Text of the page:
Hameen’s strength lies not only in the writing itself—the work is her story, put to film—but also the eye with which she directs. She is a master of both close ups and close spaces, some of which are knowingly claustrophobic. When they suddenly open up, so too—however temporarily—does her character's world of possibility. 

Shanti never sees a jazz club, an apartment, a classroom in exactly the same way, and neither does Hameen. In one of the film’s most telling scenes, Shanti walks into a kitchen full of unwashed dishes, then re-pans over them as subjects. In another, she piles into the back of the family car with a drum on her lap, ready to cheer Ted on at another of his shows.

“I’m all dressed up again” Shanti says, with a tone that walks a tightrope between moxie and resignation. “I’m a queen—is this my throne? My crown, a drum on my head?”

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Both point to keen-eyed reflection that still feels fresh decades later. Thursday, Hameen recalled her own path to filmmaking, which started with a love for the written word when she was a child. When the artist’s mother ran errands, Hameen would go to the public library, where “I would read and read.” She spent hours listening to the people around her, making notes in her head that she filed away for later.

"I would listen," she said. "I realized that people don’t listen."

Years later, that same fascination called her back to filmmaking. Hameen started college at Howard University on the pre-med track, inspired by her mother's work as a nurse. During those years,”I didn’t think to study film,” she said. “I didn’t even think that it was a thing.” She took time away from school, during which she converted to the Nation of Islam. Then she met filmmaker and professor Kathleen Collins at the City University of New York. The young professor, who had no patience for half-baked work or ideas that weren't fully executed, lit a spark within Hameen. 

“She saw the story in me," Hameen said. “Kathy felt that all our literature, theater and film, should reflect our humanity. Nothing more, nothing less.”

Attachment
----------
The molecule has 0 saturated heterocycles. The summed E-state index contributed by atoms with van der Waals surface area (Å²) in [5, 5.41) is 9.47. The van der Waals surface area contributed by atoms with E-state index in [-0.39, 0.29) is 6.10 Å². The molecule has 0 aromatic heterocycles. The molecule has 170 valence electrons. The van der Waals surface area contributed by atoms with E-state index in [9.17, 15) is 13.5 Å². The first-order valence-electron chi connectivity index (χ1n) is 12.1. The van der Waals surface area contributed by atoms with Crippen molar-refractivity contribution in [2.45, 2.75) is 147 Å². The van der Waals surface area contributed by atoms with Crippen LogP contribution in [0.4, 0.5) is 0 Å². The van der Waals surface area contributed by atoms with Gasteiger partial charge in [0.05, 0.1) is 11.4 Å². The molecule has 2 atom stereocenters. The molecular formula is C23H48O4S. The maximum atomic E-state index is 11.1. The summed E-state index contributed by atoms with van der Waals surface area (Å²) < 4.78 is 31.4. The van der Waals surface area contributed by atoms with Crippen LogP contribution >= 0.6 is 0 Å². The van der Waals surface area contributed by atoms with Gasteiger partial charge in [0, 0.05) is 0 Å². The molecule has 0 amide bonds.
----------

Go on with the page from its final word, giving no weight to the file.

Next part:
Collins died in 1988, one year after Hameen finished her film as a thesis project. For decades after, Shanti’s story remained part of Hameen’s. Hameen ultimately left filmmaking to care for her family. Both she and Jesse realized that “in relationships, you compromise,” a key to a marriage that has lasted for over 40 years. Her words echoed in the midst of a pandemic that has driven close to three million women from their places of work and hit Black families, and particularly Black women, at a rate far higher than their white peers.

“Women do this, leave their stories untold, tucked away, discarded, tucked away for another time, her time,” Hameen said Thursday. “There is a sadness and a subtext where we find a man.”

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A still from Zora Lathan's Experimental Cinematography Segment 1. 

For Lathan, writing was also a doorway to filmmaking. As a kid, Lathan and her younger brother both wrote stories for their father, “and if he deemed it was worthy, he would give us either a nickel or a dime.” In school, she fell in love with photography before film, and then decided to major in both. She praised her parents, both interested in the arts themselves, for supporting her pursuits. 

“I thought of writing as a poor person’s film format,” she said. “If you can't afford to put it on celluloid, you can afford to put it on paper.”

Both filmmakers also noted the importance of challenging a historically dominant, largely white narrative through their work. In her depictions of the universe, Lathan’s films celebrate and honor Black American life during a time when the mainstream media did not (and arguably still does not). While she “knew about Gordon Parks and Oscar Micheaux,” she didn’t have many Black creative role models growing up.

“We weren’t allowed to watch much television and I didn't start going to films as an adult,” Lathan said. “But what I did see on television, I did not particularly care for. Blacks were so marginalized, and depicted as thugs, drug dealers ... oh, especially as clowns.”

Nichelle Nichols, who was cast as Lieutenant Nyota Uhura in Star Trek in the late 1960s, may have been the exception. She fed Lathan’s steady love of science fiction, a genre where other worlds were entirely possible. Years later, Lathan did the same script-flipping with her documentary and professional work, including 12 years of environmental PSAs for the National Audubon Society. She said she does not consider her short films as home movies, so much as movies that happen to be shot in home settings.

“I am amazed, I’m thrilled. I’m honored that you found an interest in my films,” she said.

Hameen added that she sees herself and Lathan, often sidelined as “fringe,” as artists in a timeline that includes Julie Dash, Neema Barnette, and Jessie Maple. For years, she worked to get Unspoken Conversation on the radar of writer, producer and director Ava DuVernay, whose work includes highlighting filmmakers who are women and people of color. Recently, she finally did.

“I want to say, we are part of the legacy,” she said.